The most common exploitations of internet-connected devices typically involve either conscripting thousands of vulnerable IoT devices into botnets or gaining access to a network through an exposed IoT device for ransomware attacks. I was interested to read that researchers from IoT security firm Senrio have recently shown that a company’s publicly exposed IoT devices can be used as an unsupervised backroad into networks. Consequently, cyber attackers can jump from one vulnerable IoT device to the next, bypassing conventional devices such as PCs and servers, which makes the intrusion considerably more difficult to detect.

 

“We were seeking to answer the question ‘why does one device matter?’” M Carlton, Senrio’s vice president of research, says in a Wired article. “An attack like this shows why it’s important to know what’s really on your network. These devices are all connected to each other and can create a hole in the network. It would be very difficult to catch this.”

 

IoT-based attacks are also growing. A recent CEB, now Gartner, survey found that nearly 20 percent of organizations reported at least one IoT-based attack in the past three years. To protect against those threats, Gartner now forecasts that worldwide spending on IoT security will reach $1.5bn in 2018, a 28 percent increase from 2017 spending of $1.2bn.

 

“Interest is growing in improving automation in operational processes through the deployment of intelligent connected devices, such as sensors, robots and remote connectivity—often through cloud-based services—however organizations generally don’t have control over the source and nature of the software and hardware being used by smart, connected devices,” says Ruggero Contu, research director at Gartner. “We expect to see demand for tools and services aimed at improving discovery and asset management, software and hardware security assessment, and penetration testing. In addition, organizations will look to increase their understanding of the implications of externalizing network connectivity. These factors will be the main drivers of spending growth for the forecast period with spending on IoT security expected to reach $3.1bn in 2021.”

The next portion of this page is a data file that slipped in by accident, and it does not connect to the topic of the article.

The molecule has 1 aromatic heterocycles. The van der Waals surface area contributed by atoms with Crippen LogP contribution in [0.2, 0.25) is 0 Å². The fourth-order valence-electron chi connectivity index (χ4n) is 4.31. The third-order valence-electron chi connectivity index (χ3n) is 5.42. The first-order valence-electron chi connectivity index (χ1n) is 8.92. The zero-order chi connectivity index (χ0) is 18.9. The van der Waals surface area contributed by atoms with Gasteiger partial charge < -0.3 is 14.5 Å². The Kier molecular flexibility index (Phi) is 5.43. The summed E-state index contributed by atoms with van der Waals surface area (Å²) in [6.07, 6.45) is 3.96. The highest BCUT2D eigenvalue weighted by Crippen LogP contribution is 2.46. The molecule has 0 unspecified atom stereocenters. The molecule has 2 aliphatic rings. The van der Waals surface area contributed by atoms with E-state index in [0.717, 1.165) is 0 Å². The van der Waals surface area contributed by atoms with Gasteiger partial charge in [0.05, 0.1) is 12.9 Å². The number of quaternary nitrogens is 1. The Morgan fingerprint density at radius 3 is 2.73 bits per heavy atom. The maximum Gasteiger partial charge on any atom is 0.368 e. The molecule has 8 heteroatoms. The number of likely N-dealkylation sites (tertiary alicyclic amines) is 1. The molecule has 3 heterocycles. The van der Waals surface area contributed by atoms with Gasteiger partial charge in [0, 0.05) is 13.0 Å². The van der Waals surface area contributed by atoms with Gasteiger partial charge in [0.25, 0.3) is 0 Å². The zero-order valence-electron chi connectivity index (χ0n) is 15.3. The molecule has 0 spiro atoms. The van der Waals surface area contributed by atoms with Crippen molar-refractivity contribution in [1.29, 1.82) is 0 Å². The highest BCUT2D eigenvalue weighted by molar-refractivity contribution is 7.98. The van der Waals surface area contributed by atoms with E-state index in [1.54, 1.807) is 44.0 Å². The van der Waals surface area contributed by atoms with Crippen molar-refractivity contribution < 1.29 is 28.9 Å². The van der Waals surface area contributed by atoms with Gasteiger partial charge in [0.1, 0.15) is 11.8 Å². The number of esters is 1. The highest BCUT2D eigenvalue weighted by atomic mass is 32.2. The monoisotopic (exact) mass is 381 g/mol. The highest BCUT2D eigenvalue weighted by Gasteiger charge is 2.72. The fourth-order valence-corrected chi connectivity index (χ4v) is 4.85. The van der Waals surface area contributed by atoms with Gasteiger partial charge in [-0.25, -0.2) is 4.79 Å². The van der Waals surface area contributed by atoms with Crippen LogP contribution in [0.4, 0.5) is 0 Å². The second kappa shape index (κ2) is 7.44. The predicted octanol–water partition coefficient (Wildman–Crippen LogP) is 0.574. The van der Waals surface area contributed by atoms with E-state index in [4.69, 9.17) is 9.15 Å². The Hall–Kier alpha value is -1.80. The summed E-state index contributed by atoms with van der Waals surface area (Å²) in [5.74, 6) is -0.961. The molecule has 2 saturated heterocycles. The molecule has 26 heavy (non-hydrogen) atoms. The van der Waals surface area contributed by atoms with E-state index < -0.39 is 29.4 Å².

Despite the steady year-over-year growth in worldwide spending, Gartner predicts that—through 2020, anyway—the biggest inhibitor to growth for IoT security will stem from a lack of prioritization and implementation of security best practices and tools in IoT initiative planning. This will hamper the potential spend on IoT security by approximately 80 percent.

 

“Although IoT security is consistently referred to as a primary concern, most IoT security implementations have been planned, deployed and operated at the business-unit level, in cooperation with some IT departments to ensure the IT portions affected by the devices are sufficiently addressed,” Contu says. “However, coordination via common architecture or a consistent security strategy is all but absent, and vendor product and service selection remains largely ad hoc, based on the device provider’s alliances with partners or the core system that the devices are enhancing or replacing.”

 

The absence of “security by design” comes from a lack of specific and stringent regulations. Going forward, Contu expects this trend to change, especially in heavily regulated industries such as healthcare and automotive. Indeed, by 2021, Gartner predicts that regulatory compliance will be the prime influencer for IoT security uptake.

 

What are your thoughts on IoT device security? Do you believe companies in heavily regulated industries will be the ones driving security architecture for IoT devices?